Pequots


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Pe·quot

 (pē′kwŏt′)
n. pl. Pequot or Pe·quots
1. A member of a Native American people of eastern Connecticut. The Pequot and the Mohegan were the same people until the Mohegan broke away under Uncas in the early 1600s.
2. The Algonquian language of the Pequot, dialectally related to Mohegan and Montauk.

Pe′quot adj.
References in periodicals archive ?
About the Mashantucket Pequot Tribal Nation The Mashantucket Pequots are a native Algonquin people in southeastern Connecticut who endured centuries of conflict and survive today on the oldest continuously occupied reservation in the U.
Very few Pequots survived the assault, and those who did scattered to various parts of the state.
The Mashantucket Pequots are a Native Algonquin people in Southeastern Connecticut having endured centuries of conflict, survival and continuity on and around one of America's oldest Indian reservations, established in 1666.
The Mashantucket Pequots are a native Algonquin people in southeastern Connecticut who endured centuries of conflict, survival, and continuity on and around one of America's oldest Indian reservations, established in 1666.
I wish Foxwoods and the Mashantucket Pequots continued success in the future.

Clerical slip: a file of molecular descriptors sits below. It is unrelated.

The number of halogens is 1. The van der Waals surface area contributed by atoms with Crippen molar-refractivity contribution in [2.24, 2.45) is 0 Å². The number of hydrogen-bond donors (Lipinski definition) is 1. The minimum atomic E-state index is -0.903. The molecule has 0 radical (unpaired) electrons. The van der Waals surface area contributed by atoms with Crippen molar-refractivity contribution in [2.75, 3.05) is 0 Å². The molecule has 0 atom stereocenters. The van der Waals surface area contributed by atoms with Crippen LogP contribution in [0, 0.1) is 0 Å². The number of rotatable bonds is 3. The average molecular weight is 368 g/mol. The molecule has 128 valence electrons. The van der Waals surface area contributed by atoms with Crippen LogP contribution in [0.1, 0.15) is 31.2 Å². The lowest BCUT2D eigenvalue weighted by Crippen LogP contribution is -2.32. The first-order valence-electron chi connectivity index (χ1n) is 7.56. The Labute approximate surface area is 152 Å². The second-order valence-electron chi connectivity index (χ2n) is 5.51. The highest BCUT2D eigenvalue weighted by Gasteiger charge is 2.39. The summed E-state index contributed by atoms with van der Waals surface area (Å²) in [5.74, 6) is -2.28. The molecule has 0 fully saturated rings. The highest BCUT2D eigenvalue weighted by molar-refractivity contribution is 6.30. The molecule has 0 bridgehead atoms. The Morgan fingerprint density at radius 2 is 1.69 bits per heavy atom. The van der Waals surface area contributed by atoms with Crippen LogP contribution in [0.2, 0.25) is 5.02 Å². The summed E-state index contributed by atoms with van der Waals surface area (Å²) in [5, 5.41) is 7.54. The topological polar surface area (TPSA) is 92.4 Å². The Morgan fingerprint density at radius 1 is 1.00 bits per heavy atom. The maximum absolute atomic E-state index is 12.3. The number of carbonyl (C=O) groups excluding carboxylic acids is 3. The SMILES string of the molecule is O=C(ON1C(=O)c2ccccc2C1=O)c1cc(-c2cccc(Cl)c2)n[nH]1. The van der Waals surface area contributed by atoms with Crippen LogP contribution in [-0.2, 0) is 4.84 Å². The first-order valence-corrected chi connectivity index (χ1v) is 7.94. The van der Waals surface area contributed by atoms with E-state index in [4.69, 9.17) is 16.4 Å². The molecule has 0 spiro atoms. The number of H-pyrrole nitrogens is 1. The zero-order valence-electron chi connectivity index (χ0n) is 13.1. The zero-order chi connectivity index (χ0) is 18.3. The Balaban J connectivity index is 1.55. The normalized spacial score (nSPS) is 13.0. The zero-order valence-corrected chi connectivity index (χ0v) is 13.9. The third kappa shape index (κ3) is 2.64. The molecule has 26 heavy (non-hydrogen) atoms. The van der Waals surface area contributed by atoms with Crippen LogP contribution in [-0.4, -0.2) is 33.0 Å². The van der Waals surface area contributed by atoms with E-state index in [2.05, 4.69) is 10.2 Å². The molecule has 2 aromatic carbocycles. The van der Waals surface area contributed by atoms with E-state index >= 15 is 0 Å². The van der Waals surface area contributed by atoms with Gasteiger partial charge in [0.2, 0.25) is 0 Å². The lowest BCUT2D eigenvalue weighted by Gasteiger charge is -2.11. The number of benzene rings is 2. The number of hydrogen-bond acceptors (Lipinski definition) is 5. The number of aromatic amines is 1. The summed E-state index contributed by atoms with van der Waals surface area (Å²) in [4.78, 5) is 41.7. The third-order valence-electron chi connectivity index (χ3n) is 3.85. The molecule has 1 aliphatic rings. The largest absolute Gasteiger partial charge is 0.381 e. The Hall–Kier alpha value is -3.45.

The Mashantucket Pequots are a native Algonquin people in Southeastern Connecticut known for their "Pequot spirit of survival.
With the addition of slot machines and table games in 1992, the Pequots solidified their status as Indian gaming pioneers as they began an ambitious expansion that paved the way for Foxwoods to become North America's largest resort casino.
The Mashantucket Pequots are a native Algonquin people in southeastern Connecticut, having endured centuries of conflict, survival, and continuity on and around one of America's oldest Indian reservations, established in 1666.
8 million contract by the Mashantucket Pequots Tribal Nation for the construction of the 2 million-square-foot expansion of the Foxwoods Resort Casino in southeastern Connecticut.
BEFORE THE RECESSION, Connecticut's Mohegan Sun and the Foxwoods Resort, two of the world's largest casinos (run by the Mohegan and Mashantucket Pequot tribes, respectively), each raked in more than $1 billion in annual revenue.
It was here, in 1637, that one of the most brutal slaughters of Native Americans by European settlers occurred--the Pequot Massacre.